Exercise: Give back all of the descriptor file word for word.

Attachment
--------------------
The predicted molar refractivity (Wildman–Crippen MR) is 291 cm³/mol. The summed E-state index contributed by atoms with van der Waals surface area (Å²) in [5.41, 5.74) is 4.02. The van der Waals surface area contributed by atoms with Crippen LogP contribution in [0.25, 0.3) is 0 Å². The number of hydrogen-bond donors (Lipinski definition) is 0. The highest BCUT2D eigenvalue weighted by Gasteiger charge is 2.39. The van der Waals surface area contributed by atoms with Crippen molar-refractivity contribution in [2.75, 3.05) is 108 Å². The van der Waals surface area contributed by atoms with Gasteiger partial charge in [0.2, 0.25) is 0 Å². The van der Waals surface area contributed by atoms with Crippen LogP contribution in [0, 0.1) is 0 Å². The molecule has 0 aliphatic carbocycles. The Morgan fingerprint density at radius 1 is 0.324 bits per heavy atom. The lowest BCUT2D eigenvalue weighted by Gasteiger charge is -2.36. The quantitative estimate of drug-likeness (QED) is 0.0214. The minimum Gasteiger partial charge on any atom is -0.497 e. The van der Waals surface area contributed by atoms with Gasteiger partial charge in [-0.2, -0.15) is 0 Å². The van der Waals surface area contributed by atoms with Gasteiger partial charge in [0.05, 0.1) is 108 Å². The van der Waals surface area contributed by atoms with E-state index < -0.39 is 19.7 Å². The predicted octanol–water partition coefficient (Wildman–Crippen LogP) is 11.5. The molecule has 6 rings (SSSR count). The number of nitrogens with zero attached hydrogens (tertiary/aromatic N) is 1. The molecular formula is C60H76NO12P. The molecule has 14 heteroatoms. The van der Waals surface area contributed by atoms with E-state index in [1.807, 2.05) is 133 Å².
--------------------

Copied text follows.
The predicted molar refractivity (Wildman–Crippen MR) is 291 cm³/mol. The summed E-state index contributed by atoms with van der Waals surface area (Å²) in [5.41, 5.74) is 4.02. The van der Waals surface area contributed by atoms with Crippen LogP contribution in [0.25, 0.3) is 0 Å². The number of hydrogen-bond donors (Lipinski definition) is 0. The highest BCUT2D eigenvalue weighted by Gasteiger charge is 2.39. The van der Waals surface area contributed by atoms with Crippen molar-refractivity contribution in [2.75, 3.05) is 108 Å². The van der Waals surface area contributed by atoms with Gasteiger partial charge in [0.2, 0.25) is 0 Å². The van der Waals surface area contributed by atoms with Crippen LogP contribution in [0, 0.1) is 0 Å². The molecule has 0 aliphatic carbocycles. The Morgan fingerprint density at radius 1 is 0.324 bits per heavy atom. The lowest BCUT2D eigenvalue weighted by Gasteiger charge is -2.36. The quantitative estimate of drug-likeness (QED) is 0.0214. The minimum Gasteiger partial charge on any atom is -0.497 e. The van der Waals surface area contributed by atoms with Gasteiger partial charge in [-0.2, -0.15) is 0 Å². The van der Waals surface area contributed by atoms with Gasteiger partial charge in [0.05, 0.1) is 108 Å². The van der Waals surface area contributed by atoms with E-state index < -0.39 is 19.7 Å². The predicted octanol–water partition coefficient (Wildman–Crippen LogP) is 11.5. The molecule has 6 rings (SSSR count). The number of nitrogens with zero attached hydrogens (tertiary/aromatic N) is 1. The molecular formula is C60H76NO12P. The molecule has 14 heteroatoms. The van der Waals surface area contributed by atoms with E-state index in [1.807, 2.05) is 133 Å².